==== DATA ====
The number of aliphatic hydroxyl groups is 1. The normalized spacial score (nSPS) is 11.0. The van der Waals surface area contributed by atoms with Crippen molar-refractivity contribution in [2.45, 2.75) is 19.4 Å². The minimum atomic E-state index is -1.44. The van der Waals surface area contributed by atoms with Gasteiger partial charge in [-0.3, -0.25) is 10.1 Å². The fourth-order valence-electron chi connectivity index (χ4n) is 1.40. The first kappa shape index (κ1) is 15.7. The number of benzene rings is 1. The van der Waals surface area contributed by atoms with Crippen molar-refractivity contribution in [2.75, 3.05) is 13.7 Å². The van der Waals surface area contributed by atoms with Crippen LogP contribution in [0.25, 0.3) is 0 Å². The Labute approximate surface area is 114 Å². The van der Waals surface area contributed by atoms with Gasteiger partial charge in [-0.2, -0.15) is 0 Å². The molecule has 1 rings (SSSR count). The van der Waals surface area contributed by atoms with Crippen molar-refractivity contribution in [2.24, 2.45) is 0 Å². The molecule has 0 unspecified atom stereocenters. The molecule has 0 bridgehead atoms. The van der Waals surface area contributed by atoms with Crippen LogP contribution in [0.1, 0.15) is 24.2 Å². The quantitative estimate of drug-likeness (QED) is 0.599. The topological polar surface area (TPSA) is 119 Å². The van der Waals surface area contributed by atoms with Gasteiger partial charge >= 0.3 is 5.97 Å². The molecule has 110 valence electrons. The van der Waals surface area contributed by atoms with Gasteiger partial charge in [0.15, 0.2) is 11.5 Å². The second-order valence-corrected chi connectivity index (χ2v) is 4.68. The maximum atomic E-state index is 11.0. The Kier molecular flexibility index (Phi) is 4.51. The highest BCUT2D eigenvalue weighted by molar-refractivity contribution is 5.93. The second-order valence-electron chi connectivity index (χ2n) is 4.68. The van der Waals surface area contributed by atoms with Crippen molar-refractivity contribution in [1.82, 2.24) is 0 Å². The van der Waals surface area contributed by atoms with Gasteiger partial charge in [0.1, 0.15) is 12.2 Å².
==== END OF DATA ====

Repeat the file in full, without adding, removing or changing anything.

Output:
The number of aliphatic hydroxyl groups is 1. The normalized spacial score (nSPS) is 11.0. The van der Waals surface area contributed by atoms with Crippen molar-refractivity contribution in [2.45, 2.75) is 19.4 Å². The minimum atomic E-state index is -1.44. The van der Waals surface area contributed by atoms with Gasteiger partial charge in [-0.3, -0.25) is 10.1 Å². The fourth-order valence-electron chi connectivity index (χ4n) is 1.40. The first kappa shape index (κ1) is 15.7. The number of benzene rings is 1. The van der Waals surface area contributed by atoms with Crippen molar-refractivity contribution in [2.75, 3.05) is 13.7 Å². The van der Waals surface area contributed by atoms with Crippen LogP contribution in [0.25, 0.3) is 0 Å². The Labute approximate surface area is 114 Å². The van der Waals surface area contributed by atoms with Gasteiger partial charge in [-0.2, -0.15) is 0 Å². The molecule has 1 rings (SSSR count). The van der Waals surface area contributed by atoms with Crippen molar-refractivity contribution in [2.24, 2.45) is 0 Å². The molecule has 0 unspecified atom stereocenters. The molecule has 0 bridgehead atoms. The van der Waals surface area contributed by atoms with Crippen LogP contribution in [0.1, 0.15) is 24.2 Å². The quantitative estimate of drug-likeness (QED) is 0.599. The topological polar surface area (TPSA) is 119 Å². The van der Waals surface area contributed by atoms with Gasteiger partial charge >= 0.3 is 5.97 Å². The molecule has 110 valence electrons. The van der Waals surface area contributed by atoms with Gasteiger partial charge in [0.15, 0.2) is 11.5 Å². The second-order valence-corrected chi connectivity index (χ2v) is 4.68. The maximum atomic E-state index is 11.0. The Kier molecular flexibility index (Phi) is 4.51. The highest BCUT2D eigenvalue weighted by molar-refractivity contribution is 5.93. The second-order valence-electron chi connectivity index (χ2n) is 4.68. The van der Waals surface area contributed by atoms with Crippen molar-refractivity contribution in [1.82, 2.24) is 0 Å². The van der Waals surface area contributed by atoms with Gasteiger partial charge in [0.1, 0.15) is 12.2 Å².